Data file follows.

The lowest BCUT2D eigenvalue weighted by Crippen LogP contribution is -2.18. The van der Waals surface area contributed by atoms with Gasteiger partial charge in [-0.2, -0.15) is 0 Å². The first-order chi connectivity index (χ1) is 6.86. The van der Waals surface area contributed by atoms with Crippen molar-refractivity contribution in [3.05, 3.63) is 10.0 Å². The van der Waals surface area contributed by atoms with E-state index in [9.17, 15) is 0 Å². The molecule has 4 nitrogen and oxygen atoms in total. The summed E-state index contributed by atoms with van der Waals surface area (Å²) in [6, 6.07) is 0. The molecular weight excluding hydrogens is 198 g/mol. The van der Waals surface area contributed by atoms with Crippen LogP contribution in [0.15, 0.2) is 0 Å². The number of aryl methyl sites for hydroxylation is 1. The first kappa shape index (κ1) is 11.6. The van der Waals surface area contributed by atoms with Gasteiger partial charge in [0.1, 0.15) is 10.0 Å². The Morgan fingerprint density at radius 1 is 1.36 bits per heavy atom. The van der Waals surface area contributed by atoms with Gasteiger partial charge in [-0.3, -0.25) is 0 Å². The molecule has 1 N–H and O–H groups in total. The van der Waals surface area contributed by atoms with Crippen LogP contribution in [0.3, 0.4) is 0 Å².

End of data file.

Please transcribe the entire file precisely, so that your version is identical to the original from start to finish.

The lowest BCUT2D eigenvalue weighted by Crippen LogP contribution is -2.18. The van der Waals surface area contributed by atoms with Gasteiger partial charge in [-0.2, -0.15) is 0 Å². The first-order chi connectivity index (χ1) is 6.86. The van der Waals surface area contributed by atoms with Crippen molar-refractivity contribution in [3.05, 3.63) is 10.0 Å². The van der Waals surface area contributed by atoms with E-state index in [9.17, 15) is 0 Å². The molecule has 4 nitrogen and oxygen atoms in total. The summed E-state index contributed by atoms with van der Waals surface area (Å²) in [6, 6.07) is 0. The molecular weight excluding hydrogens is 198 g/mol. The van der Waals surface area contributed by atoms with Crippen LogP contribution in [0.15, 0.2) is 0 Å². The number of aryl methyl sites for hydroxylation is 1. The first kappa shape index (κ1) is 11.6. The van der Waals surface area contributed by atoms with Gasteiger partial charge in [0.1, 0.15) is 10.0 Å². The Morgan fingerprint density at radius 1 is 1.36 bits per heavy atom. The van der Waals surface area contributed by atoms with Gasteiger partial charge in [-0.3, -0.25) is 0 Å². The molecule has 1 N–H and O–H groups in total. The van der Waals surface area contributed by atoms with Crippen LogP contribution in [0.3, 0.4) is 0 Å².